The building, whose façade had the same length as the western edge of the parade ground before it, had three enormous front halls – the largest of them was, understandably, the Königssaal. Dozens of smaller rooms served as foyers for the said halls during numerous balls organised there. For these events, such rooms were traditionally turned into beautifully yet discreetly illuminated orangeries. The presence of 400 gas flames illuminating the building from the inside – Kroll’s was among the very first Berlin sites with indoor gas illumination – filled those events with an almost magic glow.
Unfortunately, only seven years after the grand opening, these flames caused the great catastrophe: on February 1, 1851 the Kroll’scher Wintergarten burnt down completely, leaving nothing but the foundations of the original Persius design. The venue, however, could be rebuilt a year later – this time after commissioning with its design another famous German architect, Edward Titz.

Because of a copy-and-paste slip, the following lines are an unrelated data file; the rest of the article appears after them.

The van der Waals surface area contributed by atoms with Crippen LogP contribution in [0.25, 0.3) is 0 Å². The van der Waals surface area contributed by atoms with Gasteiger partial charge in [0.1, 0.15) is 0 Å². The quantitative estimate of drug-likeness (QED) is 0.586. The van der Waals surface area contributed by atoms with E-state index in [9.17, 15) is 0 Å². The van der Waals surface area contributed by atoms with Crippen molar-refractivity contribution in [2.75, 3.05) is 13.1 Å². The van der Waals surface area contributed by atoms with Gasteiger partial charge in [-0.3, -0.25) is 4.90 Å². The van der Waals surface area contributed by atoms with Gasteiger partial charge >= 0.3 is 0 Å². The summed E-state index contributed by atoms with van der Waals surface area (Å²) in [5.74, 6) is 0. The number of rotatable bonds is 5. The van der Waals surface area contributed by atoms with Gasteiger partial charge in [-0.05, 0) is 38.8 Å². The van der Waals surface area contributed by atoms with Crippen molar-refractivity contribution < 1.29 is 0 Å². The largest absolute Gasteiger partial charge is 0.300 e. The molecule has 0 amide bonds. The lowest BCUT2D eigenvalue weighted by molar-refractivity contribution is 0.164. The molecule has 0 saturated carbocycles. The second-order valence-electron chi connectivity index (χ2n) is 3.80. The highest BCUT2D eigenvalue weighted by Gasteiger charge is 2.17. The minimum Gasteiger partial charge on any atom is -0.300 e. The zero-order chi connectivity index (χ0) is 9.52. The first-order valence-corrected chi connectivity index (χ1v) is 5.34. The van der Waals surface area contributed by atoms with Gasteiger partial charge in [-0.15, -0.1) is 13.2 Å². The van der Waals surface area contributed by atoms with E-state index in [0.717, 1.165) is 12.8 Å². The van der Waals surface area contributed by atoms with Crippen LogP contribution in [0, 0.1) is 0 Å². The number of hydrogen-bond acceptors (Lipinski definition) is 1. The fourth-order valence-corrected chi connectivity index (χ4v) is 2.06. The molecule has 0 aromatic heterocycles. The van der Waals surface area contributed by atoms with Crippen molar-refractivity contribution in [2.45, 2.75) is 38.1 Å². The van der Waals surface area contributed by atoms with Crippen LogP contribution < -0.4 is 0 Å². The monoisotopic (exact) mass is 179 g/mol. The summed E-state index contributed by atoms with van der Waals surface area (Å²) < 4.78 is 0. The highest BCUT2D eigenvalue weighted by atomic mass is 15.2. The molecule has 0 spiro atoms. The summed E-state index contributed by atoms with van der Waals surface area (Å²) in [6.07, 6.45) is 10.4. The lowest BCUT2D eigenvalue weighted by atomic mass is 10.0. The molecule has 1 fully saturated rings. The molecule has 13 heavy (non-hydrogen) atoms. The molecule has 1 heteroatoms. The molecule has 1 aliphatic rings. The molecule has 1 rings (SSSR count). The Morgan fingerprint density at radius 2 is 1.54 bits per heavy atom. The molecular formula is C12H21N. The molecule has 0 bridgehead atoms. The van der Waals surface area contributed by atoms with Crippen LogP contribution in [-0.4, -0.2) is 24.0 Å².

Despite lavish expenses, star performers (Kroll’s was visited by world-class composers like Strauß and by many famous entertainers of the day), money just wouldn’t flow back and the place’s financial situation kept deteriorating. By the early 1870s another calamity struck: the probability of its being closed down and demolished to make room for the new Reichstag building became pretty high. Luckily for the Krolloper fans, the final decision taken in 1876 had the wrecking ball swing in the opposite direction, towards the other end of the old parade ground. Instead of Kroll’s, the government chose to demolish the old Palais Raczynski (whose fascinating history we presented in another post).